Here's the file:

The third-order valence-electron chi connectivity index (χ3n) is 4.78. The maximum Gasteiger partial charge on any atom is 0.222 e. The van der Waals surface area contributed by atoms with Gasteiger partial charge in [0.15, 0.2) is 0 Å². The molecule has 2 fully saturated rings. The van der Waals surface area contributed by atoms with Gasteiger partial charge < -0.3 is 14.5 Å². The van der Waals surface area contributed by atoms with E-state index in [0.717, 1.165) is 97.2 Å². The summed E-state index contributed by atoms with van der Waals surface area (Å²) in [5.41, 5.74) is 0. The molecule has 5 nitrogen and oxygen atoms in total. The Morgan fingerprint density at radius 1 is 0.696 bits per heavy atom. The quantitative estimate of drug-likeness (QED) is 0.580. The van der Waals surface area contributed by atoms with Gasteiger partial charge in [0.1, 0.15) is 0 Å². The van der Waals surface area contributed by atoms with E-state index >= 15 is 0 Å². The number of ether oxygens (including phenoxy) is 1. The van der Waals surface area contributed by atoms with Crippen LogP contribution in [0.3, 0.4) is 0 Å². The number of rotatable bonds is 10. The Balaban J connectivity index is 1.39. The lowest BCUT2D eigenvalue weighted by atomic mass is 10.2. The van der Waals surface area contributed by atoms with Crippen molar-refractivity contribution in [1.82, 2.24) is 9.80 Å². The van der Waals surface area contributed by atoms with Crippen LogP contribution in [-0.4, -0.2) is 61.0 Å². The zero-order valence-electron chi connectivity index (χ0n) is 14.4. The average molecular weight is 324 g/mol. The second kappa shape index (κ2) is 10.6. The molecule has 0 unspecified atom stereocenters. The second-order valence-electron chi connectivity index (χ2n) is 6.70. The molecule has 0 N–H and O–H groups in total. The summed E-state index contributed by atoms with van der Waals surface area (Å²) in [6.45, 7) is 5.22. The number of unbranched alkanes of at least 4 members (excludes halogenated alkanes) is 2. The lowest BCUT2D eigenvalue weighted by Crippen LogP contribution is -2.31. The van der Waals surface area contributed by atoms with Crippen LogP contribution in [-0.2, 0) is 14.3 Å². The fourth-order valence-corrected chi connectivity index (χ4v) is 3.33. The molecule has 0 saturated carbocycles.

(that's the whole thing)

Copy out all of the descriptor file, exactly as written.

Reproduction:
The third-order valence-electron chi connectivity index (χ3n) is 4.78. The maximum Gasteiger partial charge on any atom is 0.222 e. The van der Waals surface area contributed by atoms with Gasteiger partial charge in [0.15, 0.2) is 0 Å². The molecule has 2 fully saturated rings. The van der Waals surface area contributed by atoms with Gasteiger partial charge < -0.3 is 14.5 Å². The van der Waals surface area contributed by atoms with E-state index in [0.717, 1.165) is 97.2 Å². The summed E-state index contributed by atoms with van der Waals surface area (Å²) in [5.41, 5.74) is 0. The molecule has 5 nitrogen and oxygen atoms in total. The Morgan fingerprint density at radius 1 is 0.696 bits per heavy atom. The quantitative estimate of drug-likeness (QED) is 0.580. The van der Waals surface area contributed by atoms with Gasteiger partial charge in [0.1, 0.15) is 0 Å². The van der Waals surface area contributed by atoms with E-state index >= 15 is 0 Å². The number of ether oxygens (including phenoxy) is 1. The van der Waals surface area contributed by atoms with Crippen LogP contribution in [0.3, 0.4) is 0 Å². The number of rotatable bonds is 10. The Balaban J connectivity index is 1.39. The lowest BCUT2D eigenvalue weighted by atomic mass is 10.2. The van der Waals surface area contributed by atoms with Crippen molar-refractivity contribution in [1.82, 2.24) is 9.80 Å². The van der Waals surface area contributed by atoms with Crippen LogP contribution in [-0.4, -0.2) is 61.0 Å². The zero-order valence-electron chi connectivity index (χ0n) is 14.4. The average molecular weight is 324 g/mol. The second kappa shape index (κ2) is 10.6. The molecule has 0 unspecified atom stereocenters. The second-order valence-electron chi connectivity index (χ2n) is 6.70. The molecule has 0 N–H and O–H groups in total. The summed E-state index contributed by atoms with van der Waals surface area (Å²) in [6.45, 7) is 5.22. The number of unbranched alkanes of at least 4 members (excludes halogenated alkanes) is 2. The lowest BCUT2D eigenvalue weighted by Crippen LogP contribution is -2.31. The van der Waals surface area contributed by atoms with Crippen LogP contribution in [-0.2, 0) is 14.3 Å². The fourth-order valence-corrected chi connectivity index (χ4v) is 3.33. The molecule has 0 saturated carbocycles.